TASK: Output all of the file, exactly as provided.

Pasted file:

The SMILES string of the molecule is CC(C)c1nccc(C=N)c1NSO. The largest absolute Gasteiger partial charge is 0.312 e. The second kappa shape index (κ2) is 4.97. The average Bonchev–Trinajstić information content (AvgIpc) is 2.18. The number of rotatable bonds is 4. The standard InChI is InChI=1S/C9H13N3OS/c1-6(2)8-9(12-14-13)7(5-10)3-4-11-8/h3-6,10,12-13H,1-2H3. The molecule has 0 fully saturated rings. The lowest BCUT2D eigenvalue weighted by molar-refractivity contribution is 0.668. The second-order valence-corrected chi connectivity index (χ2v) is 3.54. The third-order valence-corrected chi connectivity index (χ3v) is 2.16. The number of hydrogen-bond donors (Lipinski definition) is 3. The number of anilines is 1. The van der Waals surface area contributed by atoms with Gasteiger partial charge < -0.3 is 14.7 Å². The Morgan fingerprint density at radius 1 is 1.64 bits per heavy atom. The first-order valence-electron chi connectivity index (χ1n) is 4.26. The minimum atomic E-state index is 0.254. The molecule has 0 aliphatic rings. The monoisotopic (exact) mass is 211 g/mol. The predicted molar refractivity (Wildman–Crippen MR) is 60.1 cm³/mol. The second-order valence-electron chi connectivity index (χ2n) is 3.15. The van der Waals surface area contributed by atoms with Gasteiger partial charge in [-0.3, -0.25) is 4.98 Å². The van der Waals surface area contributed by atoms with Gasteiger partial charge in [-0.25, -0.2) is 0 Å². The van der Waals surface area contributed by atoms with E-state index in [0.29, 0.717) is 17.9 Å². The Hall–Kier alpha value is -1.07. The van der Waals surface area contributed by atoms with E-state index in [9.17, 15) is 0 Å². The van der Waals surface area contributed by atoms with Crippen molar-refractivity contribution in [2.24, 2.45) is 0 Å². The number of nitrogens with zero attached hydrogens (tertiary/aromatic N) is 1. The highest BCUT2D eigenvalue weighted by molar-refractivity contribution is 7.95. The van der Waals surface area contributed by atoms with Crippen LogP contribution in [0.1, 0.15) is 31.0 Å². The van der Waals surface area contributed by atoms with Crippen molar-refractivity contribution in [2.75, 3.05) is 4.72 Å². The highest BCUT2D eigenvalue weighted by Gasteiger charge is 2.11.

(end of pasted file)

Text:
The SMILES string of the molecule is CC(C)c1nccc(C=N)c1NSO. The largest absolute Gasteiger partial charge is 0.312 e. The second kappa shape index (κ2) is 4.97. The average Bonchev–Trinajstić information content (AvgIpc) is 2.18. The number of rotatable bonds is 4. The standard InChI is InChI=1S/C9H13N3OS/c1-6(2)8-9(12-14-13)7(5-10)3-4-11-8/h3-6,10,12-13H,1-2H3. The molecule has 0 fully saturated rings. The lowest BCUT2D eigenvalue weighted by molar-refractivity contribution is 0.668. The second-order valence-corrected chi connectivity index (χ2v) is 3.54. The third-order valence-corrected chi connectivity index (χ3v) is 2.16. The number of hydrogen-bond donors (Lipinski definition) is 3. The number of anilines is 1. The van der Waals surface area contributed by atoms with Gasteiger partial charge < -0.3 is 14.7 Å². The Morgan fingerprint density at radius 1 is 1.64 bits per heavy atom. The first-order valence-electron chi connectivity index (χ1n) is 4.26. The minimum atomic E-state index is 0.254. The molecule has 0 aliphatic rings. The monoisotopic (exact) mass is 211 g/mol. The predicted molar refractivity (Wildman–Crippen MR) is 60.1 cm³/mol. The second-order valence-electron chi connectivity index (χ2n) is 3.15. The van der Waals surface area contributed by atoms with Gasteiger partial charge in [-0.3, -0.25) is 4.98 Å². The van der Waals surface area contributed by atoms with Gasteiger partial charge in [-0.25, -0.2) is 0 Å². The van der Waals surface area contributed by atoms with E-state index in [0.29, 0.717) is 17.9 Å². The Hall–Kier alpha value is -1.07. The van der Waals surface area contributed by atoms with E-state index in [9.17, 15) is 0 Å². The van der Waals surface area contributed by atoms with Crippen molar-refractivity contribution in [2.24, 2.45) is 0 Å². The number of nitrogens with zero attached hydrogens (tertiary/aromatic N) is 1. The highest BCUT2D eigenvalue weighted by molar-refractivity contribution is 7.95. The van der Waals surface area contributed by atoms with Crippen LogP contribution in [0.1, 0.15) is 31.0 Å². The van der Waals surface area contributed by atoms with Crippen molar-refractivity contribution in [2.75, 3.05) is 4.72 Å². The highest BCUT2D eigenvalue weighted by Gasteiger charge is 2.11.